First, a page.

Bluegrass music is derived from the richly diverse folk music from early immigrants who traveled to the United States. Its lyrical themes cover virtually all aspects of life, especially the quest for "True Love." In addition, nearly all the great early bluegrass bands featured at least one religious song in every set they performed.
Such a background reflects the words of the Reverend Sun Myung Moon who, on February 2, 1999 at a Convocation of World Leaders at the International and Interreligious Federation for World Peace Conference in Seoul, Korea, said that "… religion lies at the root of most national and cultural identities."
An example of the spirituality of bluegrass music can be heard in Bill Monroe's rendition of the traditional song Wayfaring Stranger.floridamemory.com. Retrieved September 12, 2008. Indeed, in the current era, an entire sub-genre of religious bluegrass has grown up out of the bluegrass gospel strain.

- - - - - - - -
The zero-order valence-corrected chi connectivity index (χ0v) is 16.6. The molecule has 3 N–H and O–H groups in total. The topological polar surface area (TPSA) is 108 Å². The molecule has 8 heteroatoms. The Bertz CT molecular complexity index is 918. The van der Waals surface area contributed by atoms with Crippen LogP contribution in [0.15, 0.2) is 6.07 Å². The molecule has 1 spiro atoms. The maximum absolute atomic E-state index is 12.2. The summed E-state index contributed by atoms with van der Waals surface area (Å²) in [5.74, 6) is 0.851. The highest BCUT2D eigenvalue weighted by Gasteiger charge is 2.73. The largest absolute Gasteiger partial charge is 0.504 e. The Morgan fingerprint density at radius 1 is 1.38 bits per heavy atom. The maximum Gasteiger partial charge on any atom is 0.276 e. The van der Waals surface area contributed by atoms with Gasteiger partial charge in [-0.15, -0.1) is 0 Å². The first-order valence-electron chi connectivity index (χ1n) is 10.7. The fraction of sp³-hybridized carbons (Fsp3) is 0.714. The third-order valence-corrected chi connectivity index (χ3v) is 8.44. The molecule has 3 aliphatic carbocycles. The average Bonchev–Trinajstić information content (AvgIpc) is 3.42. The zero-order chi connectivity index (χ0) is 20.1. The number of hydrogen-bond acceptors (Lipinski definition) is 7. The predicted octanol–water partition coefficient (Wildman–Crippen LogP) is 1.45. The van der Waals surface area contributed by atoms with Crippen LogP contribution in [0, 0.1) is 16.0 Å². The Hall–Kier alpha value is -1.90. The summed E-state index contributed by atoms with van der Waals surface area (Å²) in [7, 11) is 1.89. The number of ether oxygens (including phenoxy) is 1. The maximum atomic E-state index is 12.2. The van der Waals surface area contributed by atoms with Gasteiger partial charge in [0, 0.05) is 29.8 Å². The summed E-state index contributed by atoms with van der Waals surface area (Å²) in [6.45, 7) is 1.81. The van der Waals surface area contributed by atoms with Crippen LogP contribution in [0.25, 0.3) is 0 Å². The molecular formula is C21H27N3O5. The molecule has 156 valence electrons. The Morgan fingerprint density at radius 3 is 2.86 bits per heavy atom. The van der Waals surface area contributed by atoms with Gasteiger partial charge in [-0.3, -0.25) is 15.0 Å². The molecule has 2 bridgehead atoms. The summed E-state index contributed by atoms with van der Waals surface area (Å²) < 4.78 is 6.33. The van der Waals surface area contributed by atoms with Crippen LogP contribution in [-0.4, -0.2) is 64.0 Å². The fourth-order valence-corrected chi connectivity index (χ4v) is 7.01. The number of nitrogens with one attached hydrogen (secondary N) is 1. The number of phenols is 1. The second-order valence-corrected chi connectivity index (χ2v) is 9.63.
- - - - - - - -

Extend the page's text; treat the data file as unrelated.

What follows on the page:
Bluegrass is a vehicle of creativity for humankind as expressed in the Divine Principle
's "Principle of Creation." The ability of musicians to play their improvised solos and countersolos over a fixed/structured accompaniment from their fellow players is a way that musicians can convey their emotions, express their concerns, and share their loves and lives through music. This creates that connection between our thoughts of God
and the cosmos through the universal medium of music. The aforementioned relationship between the improvised and structured elements within bluegrass music can be said to be a manifestation of the subject-object relationship cited in the Principle of Creation.